UC Berkeley Web Feature
For whom wedding bells toll – for keeps
Four years after their high-profile nuptials in San Francisco City Hall, lesbian and gay staff members report on the experience of getting hitched again
BERKELEY – Last month the California Supreme Court overturned a law limiting marriage to opposite-sex couples, opening the door for brides and brides (as well as grooms and grooms) to obtain marriage licenses in California.
To get a read on what the latest gay-marriage news might mean on the personal and political fronts, the Berkeleyan contacted the lesbian and gay staff it spoke with in 2004, all of whom, we can report, are getting married once again.
Pamela Brown, an analytical-studies coordinator in the office of the vice chancellor — administration, recalls that when her marriage license was revoked, "it was like a punch in the gut."
Next month Brown will again marry Shauna Rajkowski, who works for UC's Office of the President. The couple, who have been together a dozen years, held a commitment ceremony seven years ago, then joined the throngs to wed at San Francisco City Hall in 2004. Since they announced their plans to wed in late July, Brown says, they've gotten a different reactions than they did when planning their commitment ceremony.
Victoria Ortiz, dean of students at Berkeley Law, says that she and Jennifer Elrod, her partner of 22 years, still felt married in their hearts after their 2004 license's annulment. "The sense of commitment and permanence was only enhanced," she says.
When the women married again last week, the occasion was just as joyous as the earlier heady nuptials in San Francisco. The key difference was that this time around they had time to plan. Oritz and Elrod had wedding rings made to order, chose San Francisco District Attorney Kamala Harris to officiate, and penned words for the ceremony. "Because this time it is really legal, it did feel different," says Ortiz.
Four years ago, Patty Mead, an information-systems manager in Facilities and Spatial Data Integration, married Joyce Jennings, senior budget analyst in the office of the vice chancellor — administration. That first wedding "brought a sense of stability and a hunger for the real thing," says Mead. Their son, who will be attending college this fall, thinks it's about time that his mothers are permitted to marry, she says. "I think it's a great way to send him off. It will allow him to participate in a groundbreaking activity that shows in a very direct way that change is possible."
The 10-year-old daughter of another Cal couple, Charlotte Rubens, the Library's head of Inter-Library Services, and Emilie Bergmann, professor of Spanish and Portuguese, will participate in their upcoming wedding ceremony. Four years ago, the couple left their child with friends while they waited five hours in the long San Francisco queue. "I think this time will be more real for her," says Rubens, who has been with Bergmann for 35 years.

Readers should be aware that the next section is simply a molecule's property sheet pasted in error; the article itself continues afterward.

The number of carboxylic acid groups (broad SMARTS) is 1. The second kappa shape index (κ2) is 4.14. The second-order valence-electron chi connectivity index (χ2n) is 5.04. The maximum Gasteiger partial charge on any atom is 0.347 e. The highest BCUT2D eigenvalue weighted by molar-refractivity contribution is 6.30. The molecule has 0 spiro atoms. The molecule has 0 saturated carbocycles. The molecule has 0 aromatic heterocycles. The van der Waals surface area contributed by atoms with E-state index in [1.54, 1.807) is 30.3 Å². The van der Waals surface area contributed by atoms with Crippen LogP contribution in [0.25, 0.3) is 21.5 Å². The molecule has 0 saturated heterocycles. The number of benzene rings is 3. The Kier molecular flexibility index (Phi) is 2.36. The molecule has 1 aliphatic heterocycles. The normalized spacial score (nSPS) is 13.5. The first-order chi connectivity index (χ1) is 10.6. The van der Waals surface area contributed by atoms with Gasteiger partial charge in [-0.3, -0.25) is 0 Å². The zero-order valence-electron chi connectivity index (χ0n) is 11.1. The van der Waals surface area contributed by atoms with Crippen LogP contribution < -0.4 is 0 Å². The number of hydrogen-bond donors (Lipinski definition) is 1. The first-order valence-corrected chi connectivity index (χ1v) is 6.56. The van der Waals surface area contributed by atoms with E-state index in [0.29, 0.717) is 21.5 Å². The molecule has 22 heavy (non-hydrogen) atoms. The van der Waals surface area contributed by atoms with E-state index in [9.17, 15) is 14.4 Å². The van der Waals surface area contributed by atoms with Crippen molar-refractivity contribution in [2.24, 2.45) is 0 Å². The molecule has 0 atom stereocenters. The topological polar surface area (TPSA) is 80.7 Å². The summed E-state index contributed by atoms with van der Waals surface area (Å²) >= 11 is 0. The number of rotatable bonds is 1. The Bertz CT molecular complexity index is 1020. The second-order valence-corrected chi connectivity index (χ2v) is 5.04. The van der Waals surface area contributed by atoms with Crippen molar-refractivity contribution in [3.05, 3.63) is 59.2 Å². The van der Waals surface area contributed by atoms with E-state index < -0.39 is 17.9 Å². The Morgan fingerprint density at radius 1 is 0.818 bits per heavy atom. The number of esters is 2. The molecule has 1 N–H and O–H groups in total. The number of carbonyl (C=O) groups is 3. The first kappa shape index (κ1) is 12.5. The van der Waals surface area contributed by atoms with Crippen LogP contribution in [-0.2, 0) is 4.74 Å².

And while everyone the Berkeleyan spoke with found that getting married once more is an emotionally affecting experience, Margaret Chester, IST senior stores supervisor, echoes the other couples in her assessment of the ruling's broader consequences. "The tax rights or benefits that we get won't change." Chester, a veteran, observes that her wife, Carol Cooper, won't be entitled to her VA benefits should she die. "If our marriage was federally recognized, she would get that money as any other spouse would," she says.
For Bain-Chekal, the recent ruling serves to highlight the ongoing struggle for fair and equitable treatment. The bigotry of ultra-conservatives worries him less than the assumption that lesbian and gay couples living in the Bay Area no longer struggle for basic rights. "What many people forget is we are taxed differently, and policies are built around a singular notion of what makes up a family," he says. For instance, he notes, UC policy doesn't allow women or men who adopt children to use sick leave to care for their new family member. "Many institutions have more progressive parental-leave policies that don't focus on the 1950s version of family," he says.
Reading the tea leaves
Although conservatives have put an initiative on California's November ballot to limit marriage to opposite-sex couples, antipathy to gay marriage is apparently not universal in those political precincts. When Margaret Chester called to tell her sister, a religious fundamentalist, about her upcoming wedding plans, her sibling wanted to know why she hadn't gotten an invitation.
"The support for us and the right to marry is so different than it was four years ago," says Brown, who is active in Marriage Equality USA, a group committed to securing the right to civil marriage for same-sex couples. "That's why we're very hopeful that when people start to see their neighbors getting married in their hometown that amendment won't pass, and this issue will be over for the state of California."
Rubens, who has lived through many chapters of the gay-rights struggle, hopes that "other states can see their way to pass similar laws and we can just normalize same-sex marriage, so that we can get on with other urgent business that our country needs to tend to."